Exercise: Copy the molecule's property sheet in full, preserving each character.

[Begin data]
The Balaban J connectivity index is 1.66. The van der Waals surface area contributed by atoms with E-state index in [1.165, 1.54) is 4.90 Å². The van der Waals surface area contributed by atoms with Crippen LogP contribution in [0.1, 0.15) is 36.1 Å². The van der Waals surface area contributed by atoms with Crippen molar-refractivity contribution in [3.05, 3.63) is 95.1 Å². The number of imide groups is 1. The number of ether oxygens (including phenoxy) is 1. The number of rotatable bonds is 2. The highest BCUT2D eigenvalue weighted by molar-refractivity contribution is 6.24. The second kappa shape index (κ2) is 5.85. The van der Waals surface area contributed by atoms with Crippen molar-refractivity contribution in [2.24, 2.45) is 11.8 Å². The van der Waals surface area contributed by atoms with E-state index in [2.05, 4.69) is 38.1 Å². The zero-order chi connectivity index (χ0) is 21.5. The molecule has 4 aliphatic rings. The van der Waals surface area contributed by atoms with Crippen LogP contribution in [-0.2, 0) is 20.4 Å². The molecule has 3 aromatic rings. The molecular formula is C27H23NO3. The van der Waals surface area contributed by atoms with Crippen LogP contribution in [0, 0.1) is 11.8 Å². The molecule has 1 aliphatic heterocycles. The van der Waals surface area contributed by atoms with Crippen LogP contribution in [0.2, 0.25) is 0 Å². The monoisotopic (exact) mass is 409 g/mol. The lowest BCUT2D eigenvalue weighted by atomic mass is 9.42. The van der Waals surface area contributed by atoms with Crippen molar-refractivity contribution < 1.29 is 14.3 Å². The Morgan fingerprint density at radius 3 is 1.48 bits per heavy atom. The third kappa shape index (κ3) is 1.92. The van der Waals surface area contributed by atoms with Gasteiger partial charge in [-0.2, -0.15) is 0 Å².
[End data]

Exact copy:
The Balaban J connectivity index is 1.66. The van der Waals surface area contributed by atoms with E-state index in [1.165, 1.54) is 4.90 Å². The van der Waals surface area contributed by atoms with Crippen LogP contribution in [0.1, 0.15) is 36.1 Å². The van der Waals surface area contributed by atoms with Crippen molar-refractivity contribution in [3.05, 3.63) is 95.1 Å². The number of imide groups is 1. The number of ether oxygens (including phenoxy) is 1. The number of rotatable bonds is 2. The highest BCUT2D eigenvalue weighted by molar-refractivity contribution is 6.24. The second kappa shape index (κ2) is 5.85. The van der Waals surface area contributed by atoms with Crippen molar-refractivity contribution in [2.24, 2.45) is 11.8 Å². The van der Waals surface area contributed by atoms with E-state index in [2.05, 4.69) is 38.1 Å². The zero-order chi connectivity index (χ0) is 21.5. The molecule has 4 aliphatic rings. The van der Waals surface area contributed by atoms with Crippen LogP contribution in [-0.2, 0) is 20.4 Å². The molecule has 3 aromatic rings. The molecular formula is C27H23NO3. The van der Waals surface area contributed by atoms with Crippen LogP contribution in [0, 0.1) is 11.8 Å². The molecule has 1 aliphatic heterocycles. The van der Waals surface area contributed by atoms with Crippen LogP contribution in [0.2, 0.25) is 0 Å². The monoisotopic (exact) mass is 409 g/mol. The lowest BCUT2D eigenvalue weighted by atomic mass is 9.42. The van der Waals surface area contributed by atoms with Crippen molar-refractivity contribution < 1.29 is 14.3 Å². The Morgan fingerprint density at radius 3 is 1.48 bits per heavy atom. The third kappa shape index (κ3) is 1.92. The van der Waals surface area contributed by atoms with Gasteiger partial charge in [-0.2, -0.15) is 0 Å².